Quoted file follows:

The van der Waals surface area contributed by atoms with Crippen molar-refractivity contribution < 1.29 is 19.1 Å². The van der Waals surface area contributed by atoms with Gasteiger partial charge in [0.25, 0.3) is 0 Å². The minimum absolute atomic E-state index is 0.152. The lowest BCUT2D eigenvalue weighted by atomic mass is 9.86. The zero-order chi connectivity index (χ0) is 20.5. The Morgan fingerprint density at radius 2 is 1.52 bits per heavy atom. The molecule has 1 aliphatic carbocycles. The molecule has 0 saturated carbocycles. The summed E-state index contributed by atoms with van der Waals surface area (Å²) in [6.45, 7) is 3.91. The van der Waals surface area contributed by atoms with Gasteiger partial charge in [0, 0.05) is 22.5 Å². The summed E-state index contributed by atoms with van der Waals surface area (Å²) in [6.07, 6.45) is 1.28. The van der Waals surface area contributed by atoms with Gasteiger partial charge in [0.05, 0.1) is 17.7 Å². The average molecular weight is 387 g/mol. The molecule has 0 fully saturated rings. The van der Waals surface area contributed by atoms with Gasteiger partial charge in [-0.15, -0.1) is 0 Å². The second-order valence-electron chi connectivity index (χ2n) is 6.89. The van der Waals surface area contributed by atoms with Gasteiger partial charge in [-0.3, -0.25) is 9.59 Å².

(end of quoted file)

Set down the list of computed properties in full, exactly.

The van der Waals surface area contributed by atoms with Crippen molar-refractivity contribution < 1.29 is 19.1 Å². The van der Waals surface area contributed by atoms with Gasteiger partial charge in [0.25, 0.3) is 0 Å². The minimum absolute atomic E-state index is 0.152. The lowest BCUT2D eigenvalue weighted by atomic mass is 9.86. The zero-order chi connectivity index (χ0) is 20.5. The Morgan fingerprint density at radius 2 is 1.52 bits per heavy atom. The molecule has 1 aliphatic carbocycles. The molecule has 0 saturated carbocycles. The summed E-state index contributed by atoms with van der Waals surface area (Å²) in [6.45, 7) is 3.91. The van der Waals surface area contributed by atoms with Gasteiger partial charge in [0, 0.05) is 22.5 Å². The summed E-state index contributed by atoms with van der Waals surface area (Å²) in [6.07, 6.45) is 1.28. The van der Waals surface area contributed by atoms with Gasteiger partial charge in [0.05, 0.1) is 17.7 Å². The average molecular weight is 387 g/mol. The molecule has 0 fully saturated rings. The van der Waals surface area contributed by atoms with Gasteiger partial charge in [-0.15, -0.1) is 0 Å². The second-order valence-electron chi connectivity index (χ2n) is 6.89. The van der Waals surface area contributed by atoms with Gasteiger partial charge in [-0.3, -0.25) is 9.59 Å².